The scale of the performance gap between rich and poor children has been unveiled for the first time in a landmark national survey of literacy standards.
Researchers, who set tests for pupils in almost every school in Scotland, have found persistent problems for children from the most deprived across age groups.
The Scottish Survey of Literacy and Numeracy, which published its first findings on numeracy last year, found a 21 percentage point divide between children in the most and least deprived areas who, in writing, perform "well" or "very well" or even better.
The equivalent gap for reading is also wide and stays relatively stable as children move from P4 (17 percentage points) to S2 (16 points).
Learning minister Alasdair Allan said: "We are committed to improving literacy and breaking the link with deprivation. Although it follows historical and international trends, it is not acceptable that those in deprived areas do less well."
Mr Allan said that the government was taking "clear action" through the Literacy Action Plan and early-years initiatives, such as PlayTalkRead for the youngest children.
He stressed that the survey - which involved 10,100 children, 4,900 teachers and 2,100 schools - showed that more than 90 per cent of children were within or above expected reading and writing levels, with more than 80 per cent within or above expected levels for speaking and listening.
Performance and enjoyment of learning often drop at secondary school, and some experts say the parameters of success are too wide.
EIS general secretary Larry Flanagan, an English teacher, said: "Generally speaking, the survey results offer a welcome reassurance that pupils continue to perform well in Scottish schools and that key aspects of Curriculum for Excellence are taking root."
But Mr Flanagan said he was concerned at "the clear evidence that poverty and deprivation continue to impact on young people's progress". The EIS has called for specific action to address the impact of poverty on education.
Mr Flanagan also criticised some aspects of how the report had been compiled. "(It) uses language such as `working within their respective levels', which is not how progress should be measured. Progress is a continuum; the levels are indicative, not replacement categories for the old 5-14 framework."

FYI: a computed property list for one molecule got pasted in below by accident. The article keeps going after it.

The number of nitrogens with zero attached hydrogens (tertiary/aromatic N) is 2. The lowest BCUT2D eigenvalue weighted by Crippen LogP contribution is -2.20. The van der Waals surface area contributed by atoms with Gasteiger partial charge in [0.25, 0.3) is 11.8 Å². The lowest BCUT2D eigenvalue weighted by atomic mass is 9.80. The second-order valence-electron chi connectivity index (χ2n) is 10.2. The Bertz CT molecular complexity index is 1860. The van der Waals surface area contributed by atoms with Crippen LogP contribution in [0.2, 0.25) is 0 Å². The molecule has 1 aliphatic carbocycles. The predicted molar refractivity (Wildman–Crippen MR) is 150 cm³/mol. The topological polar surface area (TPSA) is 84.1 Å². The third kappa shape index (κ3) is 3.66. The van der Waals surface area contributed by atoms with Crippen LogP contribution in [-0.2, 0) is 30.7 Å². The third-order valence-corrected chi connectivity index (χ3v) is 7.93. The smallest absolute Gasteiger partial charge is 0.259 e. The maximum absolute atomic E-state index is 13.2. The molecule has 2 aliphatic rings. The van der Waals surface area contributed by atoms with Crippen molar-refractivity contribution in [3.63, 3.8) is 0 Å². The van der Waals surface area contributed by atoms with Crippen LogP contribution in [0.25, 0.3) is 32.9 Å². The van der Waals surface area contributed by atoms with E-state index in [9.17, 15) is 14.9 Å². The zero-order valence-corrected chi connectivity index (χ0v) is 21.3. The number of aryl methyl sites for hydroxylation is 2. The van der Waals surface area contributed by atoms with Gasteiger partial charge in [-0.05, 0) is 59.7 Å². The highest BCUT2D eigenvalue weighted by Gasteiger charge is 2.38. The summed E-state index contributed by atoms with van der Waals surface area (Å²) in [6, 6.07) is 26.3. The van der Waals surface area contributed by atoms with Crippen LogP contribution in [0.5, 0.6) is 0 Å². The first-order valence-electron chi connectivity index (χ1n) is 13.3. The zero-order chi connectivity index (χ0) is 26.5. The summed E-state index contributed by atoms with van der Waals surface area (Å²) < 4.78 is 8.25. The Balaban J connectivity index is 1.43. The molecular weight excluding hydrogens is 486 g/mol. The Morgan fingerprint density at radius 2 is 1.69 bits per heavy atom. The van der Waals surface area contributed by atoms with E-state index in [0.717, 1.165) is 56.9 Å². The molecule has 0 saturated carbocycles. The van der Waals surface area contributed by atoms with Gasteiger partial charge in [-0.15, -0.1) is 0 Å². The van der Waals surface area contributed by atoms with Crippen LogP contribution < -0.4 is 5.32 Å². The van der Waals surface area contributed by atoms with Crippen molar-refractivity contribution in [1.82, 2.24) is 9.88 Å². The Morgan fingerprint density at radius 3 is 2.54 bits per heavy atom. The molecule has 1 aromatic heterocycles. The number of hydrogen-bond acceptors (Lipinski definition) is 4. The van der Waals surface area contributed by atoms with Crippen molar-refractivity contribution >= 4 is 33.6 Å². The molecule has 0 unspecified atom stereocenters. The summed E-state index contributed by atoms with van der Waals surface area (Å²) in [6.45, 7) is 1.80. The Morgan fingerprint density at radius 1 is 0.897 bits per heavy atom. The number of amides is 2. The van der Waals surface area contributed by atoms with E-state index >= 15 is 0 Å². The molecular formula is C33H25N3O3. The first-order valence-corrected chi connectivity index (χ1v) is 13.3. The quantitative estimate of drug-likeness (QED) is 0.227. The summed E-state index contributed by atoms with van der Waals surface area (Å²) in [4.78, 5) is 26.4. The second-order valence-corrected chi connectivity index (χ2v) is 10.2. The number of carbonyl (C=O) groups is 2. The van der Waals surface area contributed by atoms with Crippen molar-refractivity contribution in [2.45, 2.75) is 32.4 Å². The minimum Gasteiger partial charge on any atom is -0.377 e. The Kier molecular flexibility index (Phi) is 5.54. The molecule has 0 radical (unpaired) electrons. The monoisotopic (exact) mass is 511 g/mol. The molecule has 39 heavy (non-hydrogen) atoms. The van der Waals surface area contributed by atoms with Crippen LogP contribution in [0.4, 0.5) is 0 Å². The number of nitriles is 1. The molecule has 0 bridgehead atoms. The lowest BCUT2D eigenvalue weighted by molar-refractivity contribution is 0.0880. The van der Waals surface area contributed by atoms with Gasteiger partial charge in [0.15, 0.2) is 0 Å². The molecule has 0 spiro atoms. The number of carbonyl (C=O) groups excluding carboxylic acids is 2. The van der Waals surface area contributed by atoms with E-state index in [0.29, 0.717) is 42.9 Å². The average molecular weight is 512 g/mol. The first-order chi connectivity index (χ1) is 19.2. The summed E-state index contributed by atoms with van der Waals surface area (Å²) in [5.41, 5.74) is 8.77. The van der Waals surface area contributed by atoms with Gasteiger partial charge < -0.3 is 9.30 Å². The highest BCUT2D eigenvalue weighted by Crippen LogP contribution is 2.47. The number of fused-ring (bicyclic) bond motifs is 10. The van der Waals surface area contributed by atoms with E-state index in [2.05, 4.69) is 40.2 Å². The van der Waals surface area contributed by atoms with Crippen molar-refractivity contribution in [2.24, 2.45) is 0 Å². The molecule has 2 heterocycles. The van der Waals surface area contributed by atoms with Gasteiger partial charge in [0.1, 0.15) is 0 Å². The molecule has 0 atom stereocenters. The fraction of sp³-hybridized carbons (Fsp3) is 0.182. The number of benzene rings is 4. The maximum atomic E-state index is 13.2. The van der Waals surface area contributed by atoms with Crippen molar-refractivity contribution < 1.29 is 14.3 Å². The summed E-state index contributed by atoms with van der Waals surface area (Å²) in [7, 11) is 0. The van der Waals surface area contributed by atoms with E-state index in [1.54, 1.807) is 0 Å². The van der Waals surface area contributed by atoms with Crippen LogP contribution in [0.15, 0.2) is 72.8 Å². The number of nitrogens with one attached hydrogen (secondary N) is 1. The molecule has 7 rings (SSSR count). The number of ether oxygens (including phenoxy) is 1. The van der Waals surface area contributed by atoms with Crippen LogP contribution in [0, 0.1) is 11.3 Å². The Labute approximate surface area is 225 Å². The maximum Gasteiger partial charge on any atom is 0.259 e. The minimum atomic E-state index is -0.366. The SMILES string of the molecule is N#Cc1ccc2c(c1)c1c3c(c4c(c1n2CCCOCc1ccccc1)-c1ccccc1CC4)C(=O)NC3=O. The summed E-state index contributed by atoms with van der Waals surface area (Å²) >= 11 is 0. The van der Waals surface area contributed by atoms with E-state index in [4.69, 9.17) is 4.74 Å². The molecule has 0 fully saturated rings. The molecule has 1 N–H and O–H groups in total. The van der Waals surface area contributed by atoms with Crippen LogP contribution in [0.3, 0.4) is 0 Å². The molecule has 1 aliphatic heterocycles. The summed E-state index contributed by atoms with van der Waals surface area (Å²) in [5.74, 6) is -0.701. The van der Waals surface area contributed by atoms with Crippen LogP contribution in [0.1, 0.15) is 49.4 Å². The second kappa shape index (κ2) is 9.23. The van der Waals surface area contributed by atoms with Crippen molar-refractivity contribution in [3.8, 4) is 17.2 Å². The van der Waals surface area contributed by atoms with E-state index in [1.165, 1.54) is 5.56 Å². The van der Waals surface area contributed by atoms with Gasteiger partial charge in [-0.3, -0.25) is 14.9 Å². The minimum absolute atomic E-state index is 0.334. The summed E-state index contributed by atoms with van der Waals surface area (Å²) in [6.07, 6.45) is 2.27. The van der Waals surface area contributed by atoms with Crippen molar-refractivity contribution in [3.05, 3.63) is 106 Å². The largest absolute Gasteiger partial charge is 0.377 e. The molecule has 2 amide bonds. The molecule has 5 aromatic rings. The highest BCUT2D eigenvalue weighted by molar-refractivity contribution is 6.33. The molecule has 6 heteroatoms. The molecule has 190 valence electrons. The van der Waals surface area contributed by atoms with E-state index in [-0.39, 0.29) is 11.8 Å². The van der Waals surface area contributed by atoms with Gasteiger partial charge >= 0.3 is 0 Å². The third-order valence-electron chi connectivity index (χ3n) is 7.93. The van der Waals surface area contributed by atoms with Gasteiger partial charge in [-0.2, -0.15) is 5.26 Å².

University of Strathclyde literacy expert Sue Ellis said the levels used to assess children's literacy were "really wide", so the survey did not allow "a fine-graded notion of where kids are".
For example, the first level of Curriculum for Excellence ends at P4, "so if you are below the level, you must have the reading or writing ability of a P1, which is a long, long way behind" - in other words, to have a high number of people at the right level is only to be expected.
She added: "Gender and social class are still the strongest impact factors when it comes to reading and writing. Reading for pleasure is what closes the gender and the social-class gap."
- Most children perform well or very well at the relevant Curriculum for Excellence level for their age;
- Children from the most deprived areas consistently perform less well than those from better-off areas;
- In P4, 92 per cent of children enjoy reading, but the proportion drops to 62 per cent by S2.
- Only 5 per cent of P4s are not working within expected levels for listening and talking, but that rises to 17 per cent in S2.
- Secondary non-English teachers are significantly less confident than English and primary teachers when handed responsibility for literacy;
- Only 14 per cent of P4s think learning is "boring", but the figure increases to 37 per cent in S2;
- Girls tend to outperform boys; in S2 writing, 70 per cent do well, very well or even better, compared with 58 per cent of boys.
Photo credit: Alamy
Original headline: Literacy chasm between rich and poor revealed